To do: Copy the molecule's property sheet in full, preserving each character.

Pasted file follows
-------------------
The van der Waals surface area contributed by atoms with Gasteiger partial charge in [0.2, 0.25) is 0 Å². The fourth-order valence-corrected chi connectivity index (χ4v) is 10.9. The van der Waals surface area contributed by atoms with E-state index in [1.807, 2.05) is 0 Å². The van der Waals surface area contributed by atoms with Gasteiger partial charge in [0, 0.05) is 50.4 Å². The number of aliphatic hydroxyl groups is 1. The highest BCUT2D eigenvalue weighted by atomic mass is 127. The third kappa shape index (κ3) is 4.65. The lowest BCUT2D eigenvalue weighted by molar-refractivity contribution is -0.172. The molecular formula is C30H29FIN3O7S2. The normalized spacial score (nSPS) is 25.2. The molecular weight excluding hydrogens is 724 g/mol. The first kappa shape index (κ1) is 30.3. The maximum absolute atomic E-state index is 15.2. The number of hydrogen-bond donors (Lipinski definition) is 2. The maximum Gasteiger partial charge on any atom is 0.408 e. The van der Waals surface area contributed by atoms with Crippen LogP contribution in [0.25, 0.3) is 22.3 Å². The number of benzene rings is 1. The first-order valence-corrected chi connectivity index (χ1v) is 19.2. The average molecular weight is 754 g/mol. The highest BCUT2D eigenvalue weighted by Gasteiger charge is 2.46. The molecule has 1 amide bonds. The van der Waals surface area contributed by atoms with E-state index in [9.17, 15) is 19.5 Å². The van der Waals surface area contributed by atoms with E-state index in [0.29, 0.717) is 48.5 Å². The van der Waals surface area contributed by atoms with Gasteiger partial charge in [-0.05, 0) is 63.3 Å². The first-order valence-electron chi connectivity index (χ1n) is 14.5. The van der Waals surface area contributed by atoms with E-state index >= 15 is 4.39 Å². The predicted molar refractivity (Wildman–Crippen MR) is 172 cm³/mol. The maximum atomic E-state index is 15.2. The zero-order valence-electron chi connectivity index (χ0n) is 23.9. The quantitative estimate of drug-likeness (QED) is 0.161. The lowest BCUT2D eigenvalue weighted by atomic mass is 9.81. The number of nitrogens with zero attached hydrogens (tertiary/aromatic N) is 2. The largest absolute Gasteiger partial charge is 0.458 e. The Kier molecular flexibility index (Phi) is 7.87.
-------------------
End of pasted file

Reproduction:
The van der Waals surface area contributed by atoms with Gasteiger partial charge in [0.2, 0.25) is 0 Å². The fourth-order valence-corrected chi connectivity index (χ4v) is 10.9. The van der Waals surface area contributed by atoms with E-state index in [1.807, 2.05) is 0 Å². The van der Waals surface area contributed by atoms with Gasteiger partial charge in [0, 0.05) is 50.4 Å². The number of aliphatic hydroxyl groups is 1. The highest BCUT2D eigenvalue weighted by atomic mass is 127. The third kappa shape index (κ3) is 4.65. The lowest BCUT2D eigenvalue weighted by molar-refractivity contribution is -0.172. The molecular formula is C30H29FIN3O7S2. The normalized spacial score (nSPS) is 25.2. The molecular weight excluding hydrogens is 724 g/mol. The first kappa shape index (κ1) is 30.3. The maximum absolute atomic E-state index is 15.2. The number of hydrogen-bond donors (Lipinski definition) is 2. The maximum Gasteiger partial charge on any atom is 0.408 e. The van der Waals surface area contributed by atoms with Crippen LogP contribution in [0.25, 0.3) is 22.3 Å². The number of benzene rings is 1. The first-order valence-corrected chi connectivity index (χ1v) is 19.2. The average molecular weight is 754 g/mol. The highest BCUT2D eigenvalue weighted by Gasteiger charge is 2.46. The molecule has 1 amide bonds. The van der Waals surface area contributed by atoms with E-state index in [9.17, 15) is 19.5 Å². The van der Waals surface area contributed by atoms with E-state index in [0.29, 0.717) is 48.5 Å². The van der Waals surface area contributed by atoms with Gasteiger partial charge in [-0.05, 0) is 63.3 Å². The first-order valence-electron chi connectivity index (χ1n) is 14.5. The van der Waals surface area contributed by atoms with E-state index >= 15 is 4.39 Å². The predicted molar refractivity (Wildman–Crippen MR) is 172 cm³/mol. The maximum atomic E-state index is 15.2. The zero-order valence-electron chi connectivity index (χ0n) is 23.9. The quantitative estimate of drug-likeness (QED) is 0.161. The lowest BCUT2D eigenvalue weighted by atomic mass is 9.81. The number of nitrogens with zero attached hydrogens (tertiary/aromatic N) is 2. The largest absolute Gasteiger partial charge is 0.458 e. The Kier molecular flexibility index (Phi) is 7.87.